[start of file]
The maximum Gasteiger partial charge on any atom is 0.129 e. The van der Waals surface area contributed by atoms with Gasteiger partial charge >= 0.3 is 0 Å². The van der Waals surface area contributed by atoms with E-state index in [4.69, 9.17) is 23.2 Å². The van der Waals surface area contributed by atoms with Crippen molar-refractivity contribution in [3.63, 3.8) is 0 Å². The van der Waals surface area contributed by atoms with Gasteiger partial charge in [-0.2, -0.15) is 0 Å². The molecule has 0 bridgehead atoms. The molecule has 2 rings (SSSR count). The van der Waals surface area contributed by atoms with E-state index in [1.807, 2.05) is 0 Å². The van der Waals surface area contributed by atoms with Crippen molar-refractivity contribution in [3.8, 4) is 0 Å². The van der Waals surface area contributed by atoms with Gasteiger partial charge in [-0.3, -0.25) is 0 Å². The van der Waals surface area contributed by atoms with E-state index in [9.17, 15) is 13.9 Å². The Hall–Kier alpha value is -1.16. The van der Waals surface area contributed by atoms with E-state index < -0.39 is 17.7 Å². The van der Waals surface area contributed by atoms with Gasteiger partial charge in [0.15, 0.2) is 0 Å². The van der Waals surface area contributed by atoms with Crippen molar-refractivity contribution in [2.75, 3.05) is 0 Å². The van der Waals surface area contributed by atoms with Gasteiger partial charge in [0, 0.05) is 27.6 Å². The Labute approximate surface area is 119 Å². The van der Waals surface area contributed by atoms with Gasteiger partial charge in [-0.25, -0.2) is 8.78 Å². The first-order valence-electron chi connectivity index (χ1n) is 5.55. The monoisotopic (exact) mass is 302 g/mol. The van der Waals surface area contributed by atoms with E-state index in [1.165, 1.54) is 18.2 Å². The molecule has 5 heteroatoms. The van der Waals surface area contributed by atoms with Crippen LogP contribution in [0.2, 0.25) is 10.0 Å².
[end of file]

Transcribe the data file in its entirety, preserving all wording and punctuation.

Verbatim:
The maximum Gasteiger partial charge on any atom is 0.129 e. The van der Waals surface area contributed by atoms with Gasteiger partial charge >= 0.3 is 0 Å². The van der Waals surface area contributed by atoms with E-state index in [4.69, 9.17) is 23.2 Å². The van der Waals surface area contributed by atoms with Crippen molar-refractivity contribution in [3.63, 3.8) is 0 Å². The van der Waals surface area contributed by atoms with Gasteiger partial charge in [-0.2, -0.15) is 0 Å². The molecule has 0 bridgehead atoms. The molecule has 2 rings (SSSR count). The van der Waals surface area contributed by atoms with E-state index in [1.807, 2.05) is 0 Å². The van der Waals surface area contributed by atoms with Crippen molar-refractivity contribution in [3.8, 4) is 0 Å². The van der Waals surface area contributed by atoms with Gasteiger partial charge in [-0.3, -0.25) is 0 Å². The van der Waals surface area contributed by atoms with E-state index in [9.17, 15) is 13.9 Å². The Hall–Kier alpha value is -1.16. The van der Waals surface area contributed by atoms with E-state index < -0.39 is 17.7 Å². The van der Waals surface area contributed by atoms with Gasteiger partial charge in [0.15, 0.2) is 0 Å². The van der Waals surface area contributed by atoms with Crippen molar-refractivity contribution in [2.75, 3.05) is 0 Å². The van der Waals surface area contributed by atoms with Gasteiger partial charge in [0, 0.05) is 27.6 Å². The Labute approximate surface area is 119 Å². The van der Waals surface area contributed by atoms with Gasteiger partial charge in [-0.25, -0.2) is 8.78 Å². The first-order valence-electron chi connectivity index (χ1n) is 5.55. The monoisotopic (exact) mass is 302 g/mol. The van der Waals surface area contributed by atoms with E-state index in [1.165, 1.54) is 18.2 Å². The molecule has 5 heteroatoms. The van der Waals surface area contributed by atoms with Crippen LogP contribution in [0.2, 0.25) is 10.0 Å².